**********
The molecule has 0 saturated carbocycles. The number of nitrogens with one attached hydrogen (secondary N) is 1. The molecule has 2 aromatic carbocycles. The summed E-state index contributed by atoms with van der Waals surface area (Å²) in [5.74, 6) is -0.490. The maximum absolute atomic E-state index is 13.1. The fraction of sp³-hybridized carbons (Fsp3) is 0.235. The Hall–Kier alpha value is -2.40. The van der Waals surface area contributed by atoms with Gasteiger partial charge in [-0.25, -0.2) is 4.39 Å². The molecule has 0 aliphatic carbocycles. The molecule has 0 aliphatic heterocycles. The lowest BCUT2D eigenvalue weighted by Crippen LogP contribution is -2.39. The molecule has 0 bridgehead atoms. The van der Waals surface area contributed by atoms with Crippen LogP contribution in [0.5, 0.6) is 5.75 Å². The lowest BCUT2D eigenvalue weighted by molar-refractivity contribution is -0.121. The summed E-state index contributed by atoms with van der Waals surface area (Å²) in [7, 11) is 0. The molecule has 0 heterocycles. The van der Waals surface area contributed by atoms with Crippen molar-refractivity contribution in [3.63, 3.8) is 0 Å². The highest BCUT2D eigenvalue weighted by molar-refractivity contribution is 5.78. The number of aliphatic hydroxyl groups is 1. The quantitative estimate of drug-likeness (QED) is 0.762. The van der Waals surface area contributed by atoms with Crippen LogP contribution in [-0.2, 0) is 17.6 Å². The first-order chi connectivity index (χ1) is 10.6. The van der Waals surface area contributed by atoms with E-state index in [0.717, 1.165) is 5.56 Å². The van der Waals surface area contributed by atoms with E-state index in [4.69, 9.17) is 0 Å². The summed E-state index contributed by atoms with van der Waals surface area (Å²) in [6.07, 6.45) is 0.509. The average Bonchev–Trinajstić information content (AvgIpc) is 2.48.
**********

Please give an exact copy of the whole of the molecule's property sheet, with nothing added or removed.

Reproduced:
The molecule has 0 saturated carbocycles. The number of nitrogens with one attached hydrogen (secondary N) is 1. The molecule has 2 aromatic carbocycles. The summed E-state index contributed by atoms with van der Waals surface area (Å²) in [5.74, 6) is -0.490. The maximum absolute atomic E-state index is 13.1. The fraction of sp³-hybridized carbons (Fsp3) is 0.235. The Hall–Kier alpha value is -2.40. The van der Waals surface area contributed by atoms with Gasteiger partial charge in [-0.25, -0.2) is 4.39 Å². The molecule has 0 aliphatic carbocycles. The molecule has 0 aliphatic heterocycles. The lowest BCUT2D eigenvalue weighted by Crippen LogP contribution is -2.39. The molecule has 0 bridgehead atoms. The van der Waals surface area contributed by atoms with Crippen LogP contribution in [0.5, 0.6) is 5.75 Å². The lowest BCUT2D eigenvalue weighted by molar-refractivity contribution is -0.121. The summed E-state index contributed by atoms with van der Waals surface area (Å²) in [7, 11) is 0. The molecule has 0 heterocycles. The van der Waals surface area contributed by atoms with Crippen molar-refractivity contribution in [3.63, 3.8) is 0 Å². The highest BCUT2D eigenvalue weighted by molar-refractivity contribution is 5.78. The number of aliphatic hydroxyl groups is 1. The quantitative estimate of drug-likeness (QED) is 0.762. The van der Waals surface area contributed by atoms with Crippen LogP contribution in [-0.2, 0) is 17.6 Å². The first-order chi connectivity index (χ1) is 10.6. The van der Waals surface area contributed by atoms with E-state index in [0.717, 1.165) is 5.56 Å². The van der Waals surface area contributed by atoms with E-state index in [4.69, 9.17) is 0 Å². The summed E-state index contributed by atoms with van der Waals surface area (Å²) in [6.07, 6.45) is 0.509. The average Bonchev–Trinajstić information content (AvgIpc) is 2.48.